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Achieving greater sustainability is the central driver behind the European Green Deal, a set of policy initiatives launched by the European Commission with the overarching, ambitious aim of making Europe climate neutral by 2050.

Competition policy is expected to play its part in the achievement of this sustainability goal. The Directorate General for Competition recently published a call for contributions on a set of questions designed to explore how the EU’s competition rules can be applied in support of sustainability policies. This call followed a speech delivered by Executive Vice-President Margrethe Vestager on how EU competition policy can contribute towards the achievement and success of the Green Deal. While EVP Vestager stressed that regulation remains the main instrument at the European Union’s disposal to achieve its sustainability goals, she outlined a number of ways in which competition law can contribute to realisation of these objectives.

The European Union’s sustainability goals will increasingly affect the Commission’s enforcement policy in all areas of competition law. State aid will be used to finance green initiatives. The Commission’s approval last year of a plan for seven EU countries jointly to invest more than €3 billion in a common scheme to develop innovative, greener batteries provides a good example of such support. The state aid rules are also expected to play a vital part in ensuring that the green transition is affordable. In the field of mergers, the Commission may be more willing to take environmental considerations into account when assessing the efficiencies to which proposed transactions may give rise. Finally, cooperation between industry players may be an efficient way to achieve certain sustainability objectives. There is a perception in some quarters that competition law as currently enforced is a hindrance preventing such cooperation. However, competition law can be an enabling, rather than obstructive, force. In the remainder of this article, we will consider under what conditions that may be the case.

1. Are (restrictive) agreements appropriate to achieve sustainability goals?

Article 101(1) TFEU prohibits agreements and arrangements that are restrictive of competition, unless they can be shown to meet the four cumulative conditions of Article 101(3) TFEU (see below, section 2(b)). Competitors seeking to cooperate in order to achieve certain sustainability goals will therefore need to assess the compatibility of their proposed cooperation with Article 101 TFEU.

It is worth noting upfront that plenty of sustainability initiatives are possible without requiring a detailed competition law assessment. For example, the incorporation of an ‘environmental quality label’ that is (a) based on objective criteria, (b) transparent, and (c) open to all who meet the objective criteria and wish to subscribe, is highly unlikely to raise any competition concerns. The same applies to agreements on non-binding standards, where individual companies voluntarily opting to adhere to a standard can freely devise their own strategies to meet the standard.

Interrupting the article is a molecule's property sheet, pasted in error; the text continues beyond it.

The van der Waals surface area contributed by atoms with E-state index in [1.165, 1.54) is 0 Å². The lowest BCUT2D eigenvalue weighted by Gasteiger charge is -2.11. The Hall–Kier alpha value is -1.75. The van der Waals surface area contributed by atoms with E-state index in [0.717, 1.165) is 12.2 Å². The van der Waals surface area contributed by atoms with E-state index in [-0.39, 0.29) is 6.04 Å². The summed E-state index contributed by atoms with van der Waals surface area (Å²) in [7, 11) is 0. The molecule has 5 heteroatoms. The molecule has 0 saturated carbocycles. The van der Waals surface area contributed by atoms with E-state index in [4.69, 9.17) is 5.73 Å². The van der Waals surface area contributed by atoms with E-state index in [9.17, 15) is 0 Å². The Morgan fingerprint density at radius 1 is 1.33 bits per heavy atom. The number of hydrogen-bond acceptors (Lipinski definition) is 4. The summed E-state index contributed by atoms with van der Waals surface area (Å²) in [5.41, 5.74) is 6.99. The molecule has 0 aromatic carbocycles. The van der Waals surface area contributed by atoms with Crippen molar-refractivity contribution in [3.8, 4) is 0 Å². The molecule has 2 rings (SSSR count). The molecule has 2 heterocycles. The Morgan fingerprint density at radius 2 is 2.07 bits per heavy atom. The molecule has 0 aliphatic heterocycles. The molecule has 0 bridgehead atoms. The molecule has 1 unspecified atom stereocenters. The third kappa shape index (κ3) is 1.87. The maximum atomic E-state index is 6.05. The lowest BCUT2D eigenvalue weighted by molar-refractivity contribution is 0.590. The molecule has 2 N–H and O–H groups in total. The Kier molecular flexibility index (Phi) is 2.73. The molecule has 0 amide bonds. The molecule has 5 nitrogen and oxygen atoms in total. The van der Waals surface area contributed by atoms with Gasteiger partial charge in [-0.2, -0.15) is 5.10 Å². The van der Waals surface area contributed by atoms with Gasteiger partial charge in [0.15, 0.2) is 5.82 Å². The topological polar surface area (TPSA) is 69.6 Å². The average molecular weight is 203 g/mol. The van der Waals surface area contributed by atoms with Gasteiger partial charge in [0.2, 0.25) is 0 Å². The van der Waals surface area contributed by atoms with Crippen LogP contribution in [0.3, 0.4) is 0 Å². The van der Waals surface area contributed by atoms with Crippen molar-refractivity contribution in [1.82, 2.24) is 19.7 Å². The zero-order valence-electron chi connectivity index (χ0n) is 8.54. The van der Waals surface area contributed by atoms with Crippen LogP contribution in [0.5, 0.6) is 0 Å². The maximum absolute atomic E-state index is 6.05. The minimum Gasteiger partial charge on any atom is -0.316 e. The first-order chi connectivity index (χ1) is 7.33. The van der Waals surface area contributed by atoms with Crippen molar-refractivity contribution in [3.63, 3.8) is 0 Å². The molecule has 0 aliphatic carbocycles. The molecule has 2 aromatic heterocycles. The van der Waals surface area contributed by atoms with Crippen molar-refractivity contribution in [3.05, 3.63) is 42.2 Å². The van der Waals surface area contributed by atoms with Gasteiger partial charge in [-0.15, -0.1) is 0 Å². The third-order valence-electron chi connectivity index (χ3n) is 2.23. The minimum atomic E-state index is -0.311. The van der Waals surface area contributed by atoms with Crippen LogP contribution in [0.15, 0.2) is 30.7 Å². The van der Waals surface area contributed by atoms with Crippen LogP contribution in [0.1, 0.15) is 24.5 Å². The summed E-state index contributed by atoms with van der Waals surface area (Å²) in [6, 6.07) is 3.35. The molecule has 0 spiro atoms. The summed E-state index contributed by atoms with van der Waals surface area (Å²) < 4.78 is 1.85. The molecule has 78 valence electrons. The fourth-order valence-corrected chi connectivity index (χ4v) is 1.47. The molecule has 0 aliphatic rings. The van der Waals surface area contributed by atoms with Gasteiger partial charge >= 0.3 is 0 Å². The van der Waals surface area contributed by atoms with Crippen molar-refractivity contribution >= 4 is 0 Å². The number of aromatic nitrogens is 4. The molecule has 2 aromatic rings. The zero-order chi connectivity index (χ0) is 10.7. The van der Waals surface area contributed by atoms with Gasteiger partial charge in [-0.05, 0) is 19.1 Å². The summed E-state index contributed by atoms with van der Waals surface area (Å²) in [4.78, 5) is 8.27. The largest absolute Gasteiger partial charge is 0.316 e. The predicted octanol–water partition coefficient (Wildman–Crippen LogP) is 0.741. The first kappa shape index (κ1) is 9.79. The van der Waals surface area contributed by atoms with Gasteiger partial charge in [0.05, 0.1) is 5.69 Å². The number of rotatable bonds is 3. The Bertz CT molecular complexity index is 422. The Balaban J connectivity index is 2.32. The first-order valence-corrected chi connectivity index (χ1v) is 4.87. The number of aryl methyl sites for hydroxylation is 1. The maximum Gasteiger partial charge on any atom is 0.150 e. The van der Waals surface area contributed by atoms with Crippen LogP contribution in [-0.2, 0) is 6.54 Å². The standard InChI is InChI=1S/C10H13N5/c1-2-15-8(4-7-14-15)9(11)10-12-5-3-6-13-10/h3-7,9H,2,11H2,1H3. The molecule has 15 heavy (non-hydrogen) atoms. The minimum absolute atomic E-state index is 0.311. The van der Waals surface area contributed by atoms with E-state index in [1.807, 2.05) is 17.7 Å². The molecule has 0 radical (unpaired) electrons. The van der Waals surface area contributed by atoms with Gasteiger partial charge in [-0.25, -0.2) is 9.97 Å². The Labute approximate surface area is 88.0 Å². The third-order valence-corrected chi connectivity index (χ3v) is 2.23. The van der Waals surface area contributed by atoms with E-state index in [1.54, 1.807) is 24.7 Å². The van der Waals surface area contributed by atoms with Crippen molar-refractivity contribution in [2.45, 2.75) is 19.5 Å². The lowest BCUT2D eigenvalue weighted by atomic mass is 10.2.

It is also important to acknowledge that sustainability may well be an important factor of competition. Before contemplating entering into an agreement to realise certain sustainability goals, market players should therefore ask themselves whether competition rather than cooperation would be the most efficient way to achieve these goals. The ‘Chicken of Tomorrow’ case illustrates this point. In January 2015, the Dutch Authority for Consumers and Markets (ACM) rejected a request for exemption of an agreement between chicken meat producers and supermarkets that aimed to ensure that chicken meat sold in supermarkets came from chickens that were reared using farming methods providing higher animal-welfare standards than was the case at the time. The ACM refused to grant an exemption because it was not convinced that the envisaged welfare improvements were sufficient to offset the expected price increase. An ex-post analysis earlier this year vindicated the ACM’s position at the time. It showed that chicken welfare had increased during the period under review and the improvements more than exceeded the planned arrangements of the ‘Chicken of Tomorrow’ initiative. These results also proved that it was not necessary for the sector to conclude an agreement to realise better animal-welfare conditions for chickens whose meat was being sold in Dutch supermarkets.

However, there will be circumstances where cooperation (rather than competition) between competitors is the most efficient way to achieve certain sustainability goals. For example, collaboration may be the best way to deal with free-riding issues where, but for the agreement in question, competitors are able to benefit at no cost from the sustainability investment made by a given market player. Similarly, cooperation may be the most efficient way to overcome a first mover disadvantage where, absent an agreement, the first company replacing a less sustainable product with a greener, more expensive alternative risks losing out to competitors that continue to sell the less sustainable but cheaper version (for a more detailed discussion, see the Hellenic Competition Commission’s Draft Staff Discussion Paper on Sustainability Issues and Competition law). The question therefore arises as to how to assess the compatibility of such agreements with competition law.